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Our Endless Numbered Days

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Audio CD, March 23, 2004
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Over the course of his ten-year career, Iron and Wine's Sam Beam has become one of today's greatest story tellers, crafting meticulous tales full of forlorn love, religious imagery and wistful dreams. Many fell in love with Iron and Wine Beam's tender and spare rendering of The Postal Service's "Such Great Heights" was featured on the Garden State soundtrack in 2002. ... Read more in Amazon's Iron & Wine Store

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Product Details

  • Audio CD (March 23, 2004)
  • Number of Discs: 1
  • Label: Sub Pop
  • ASIN: B0001ENX54
  • Average Customer Review: 4.5 out of 5 stars  See all reviews (186 customer reviews)
  • Amazon Best Sellers Rank: #10,501 in Music (See Top 100 in Music)

1. On Your Wings
2. Naked As We Came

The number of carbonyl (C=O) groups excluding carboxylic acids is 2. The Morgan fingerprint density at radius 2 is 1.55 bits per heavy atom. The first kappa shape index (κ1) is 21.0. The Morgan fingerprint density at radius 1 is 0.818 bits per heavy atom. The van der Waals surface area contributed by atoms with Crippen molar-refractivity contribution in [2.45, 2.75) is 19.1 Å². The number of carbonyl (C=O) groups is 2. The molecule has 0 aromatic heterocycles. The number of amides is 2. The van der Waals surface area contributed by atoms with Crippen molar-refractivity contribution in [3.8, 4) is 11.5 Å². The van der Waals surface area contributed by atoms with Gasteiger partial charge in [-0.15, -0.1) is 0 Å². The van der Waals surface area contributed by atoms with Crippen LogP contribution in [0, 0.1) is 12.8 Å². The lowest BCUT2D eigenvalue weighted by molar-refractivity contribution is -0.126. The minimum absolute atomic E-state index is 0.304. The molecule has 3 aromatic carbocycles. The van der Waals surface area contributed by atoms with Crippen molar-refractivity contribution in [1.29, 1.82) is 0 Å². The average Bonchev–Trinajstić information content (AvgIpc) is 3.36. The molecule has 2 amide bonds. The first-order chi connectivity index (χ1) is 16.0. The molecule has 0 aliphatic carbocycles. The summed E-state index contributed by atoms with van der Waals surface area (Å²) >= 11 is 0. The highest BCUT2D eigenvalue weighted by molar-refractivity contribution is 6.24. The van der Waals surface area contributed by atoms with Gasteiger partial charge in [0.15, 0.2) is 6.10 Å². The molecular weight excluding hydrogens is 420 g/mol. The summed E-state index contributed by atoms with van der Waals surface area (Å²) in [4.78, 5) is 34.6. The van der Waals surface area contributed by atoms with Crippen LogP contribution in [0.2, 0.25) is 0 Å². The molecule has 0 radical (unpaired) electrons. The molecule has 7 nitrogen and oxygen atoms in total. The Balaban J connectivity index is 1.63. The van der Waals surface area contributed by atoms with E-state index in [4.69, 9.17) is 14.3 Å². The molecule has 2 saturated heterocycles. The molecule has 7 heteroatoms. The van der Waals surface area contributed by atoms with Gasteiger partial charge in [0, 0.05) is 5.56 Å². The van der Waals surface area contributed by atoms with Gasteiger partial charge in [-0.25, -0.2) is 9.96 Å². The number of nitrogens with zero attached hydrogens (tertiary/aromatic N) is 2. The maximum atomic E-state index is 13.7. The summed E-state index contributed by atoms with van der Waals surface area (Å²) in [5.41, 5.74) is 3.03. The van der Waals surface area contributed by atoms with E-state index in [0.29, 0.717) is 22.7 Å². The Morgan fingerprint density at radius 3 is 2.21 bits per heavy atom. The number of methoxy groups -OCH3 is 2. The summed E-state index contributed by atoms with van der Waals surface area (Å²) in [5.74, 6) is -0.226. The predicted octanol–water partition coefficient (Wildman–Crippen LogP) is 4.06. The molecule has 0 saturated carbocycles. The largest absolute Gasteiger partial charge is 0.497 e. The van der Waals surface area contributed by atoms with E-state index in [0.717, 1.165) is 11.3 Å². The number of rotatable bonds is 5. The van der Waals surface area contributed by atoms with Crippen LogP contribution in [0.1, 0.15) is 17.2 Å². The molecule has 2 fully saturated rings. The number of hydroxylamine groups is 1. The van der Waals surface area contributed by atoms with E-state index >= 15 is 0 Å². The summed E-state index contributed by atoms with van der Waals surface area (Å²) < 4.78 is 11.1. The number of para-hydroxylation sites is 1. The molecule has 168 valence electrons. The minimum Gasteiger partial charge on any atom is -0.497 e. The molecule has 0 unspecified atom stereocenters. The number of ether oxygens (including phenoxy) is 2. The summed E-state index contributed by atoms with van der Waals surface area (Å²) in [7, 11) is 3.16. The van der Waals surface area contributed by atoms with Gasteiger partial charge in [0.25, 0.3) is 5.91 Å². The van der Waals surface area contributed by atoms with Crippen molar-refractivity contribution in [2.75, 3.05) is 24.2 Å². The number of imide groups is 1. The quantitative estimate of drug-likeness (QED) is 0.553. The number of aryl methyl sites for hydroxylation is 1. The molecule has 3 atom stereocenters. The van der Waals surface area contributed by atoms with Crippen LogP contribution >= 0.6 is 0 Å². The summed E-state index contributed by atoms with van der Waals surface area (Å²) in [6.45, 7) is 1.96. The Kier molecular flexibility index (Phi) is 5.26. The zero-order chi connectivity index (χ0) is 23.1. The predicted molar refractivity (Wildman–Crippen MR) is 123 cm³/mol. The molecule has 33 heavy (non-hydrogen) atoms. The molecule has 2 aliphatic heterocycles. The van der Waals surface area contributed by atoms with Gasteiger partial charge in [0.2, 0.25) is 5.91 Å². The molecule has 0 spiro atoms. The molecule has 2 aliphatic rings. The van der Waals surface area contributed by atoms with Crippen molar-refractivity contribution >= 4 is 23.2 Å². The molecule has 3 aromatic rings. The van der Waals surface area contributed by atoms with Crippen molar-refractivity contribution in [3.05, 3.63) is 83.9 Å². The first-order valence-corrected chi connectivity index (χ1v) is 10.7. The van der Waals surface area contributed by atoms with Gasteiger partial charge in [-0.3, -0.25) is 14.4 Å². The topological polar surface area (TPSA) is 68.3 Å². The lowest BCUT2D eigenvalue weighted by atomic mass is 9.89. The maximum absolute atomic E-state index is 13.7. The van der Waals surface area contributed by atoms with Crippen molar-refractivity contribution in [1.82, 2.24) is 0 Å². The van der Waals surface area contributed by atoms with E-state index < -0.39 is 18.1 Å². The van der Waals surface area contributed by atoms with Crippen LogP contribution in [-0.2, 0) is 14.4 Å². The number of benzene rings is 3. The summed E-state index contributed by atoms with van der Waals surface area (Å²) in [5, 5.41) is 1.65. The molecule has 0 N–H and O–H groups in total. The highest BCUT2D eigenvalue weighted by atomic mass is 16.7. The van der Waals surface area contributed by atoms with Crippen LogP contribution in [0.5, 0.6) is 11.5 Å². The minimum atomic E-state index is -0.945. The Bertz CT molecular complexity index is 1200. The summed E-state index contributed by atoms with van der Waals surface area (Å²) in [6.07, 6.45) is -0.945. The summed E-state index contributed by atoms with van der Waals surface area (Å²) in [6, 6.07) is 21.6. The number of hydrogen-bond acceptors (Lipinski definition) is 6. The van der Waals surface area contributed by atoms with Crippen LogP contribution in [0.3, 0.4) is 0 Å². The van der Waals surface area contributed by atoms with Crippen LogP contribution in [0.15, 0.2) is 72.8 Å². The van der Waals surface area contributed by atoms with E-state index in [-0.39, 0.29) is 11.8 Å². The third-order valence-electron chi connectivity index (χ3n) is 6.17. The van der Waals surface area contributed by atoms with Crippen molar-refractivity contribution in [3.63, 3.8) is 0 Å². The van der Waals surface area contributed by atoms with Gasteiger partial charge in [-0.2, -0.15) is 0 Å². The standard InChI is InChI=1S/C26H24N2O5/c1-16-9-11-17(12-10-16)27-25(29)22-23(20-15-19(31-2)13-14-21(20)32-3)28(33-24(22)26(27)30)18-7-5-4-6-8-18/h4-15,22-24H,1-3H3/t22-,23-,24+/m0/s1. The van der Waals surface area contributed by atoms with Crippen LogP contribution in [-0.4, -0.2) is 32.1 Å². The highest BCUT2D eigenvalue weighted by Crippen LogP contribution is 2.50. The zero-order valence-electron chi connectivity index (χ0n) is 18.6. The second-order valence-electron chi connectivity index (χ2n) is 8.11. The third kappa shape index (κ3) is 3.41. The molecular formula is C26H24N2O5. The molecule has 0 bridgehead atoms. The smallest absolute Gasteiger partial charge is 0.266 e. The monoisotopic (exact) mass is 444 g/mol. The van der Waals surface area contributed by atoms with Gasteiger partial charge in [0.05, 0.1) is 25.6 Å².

3. Cinder And Smoke
4. Sunset Soon Forgotten
5. Teeth In The Grass
6. Love And Some Verses
7. Radio War
8. Each Coming Night
9. Free Until They Cut Me Down
10. Fever Dream
11. Sodom, South Georgia
12. Passing Afternoon

Editorial Reviews

Product Description

On his second full-length, Sam Beam "...launches balloons of sweetly whispered regret over trance-inducing backwoods string arrangements and watches them float away, his heart in tow"--Entertainment Weekly. "Equally assured with sweetly lilting pop and doom struck ballads, Beam invests these songs with hypnotic beauty and sparkling melody, making them as accessible as they are affecting"--The Onion.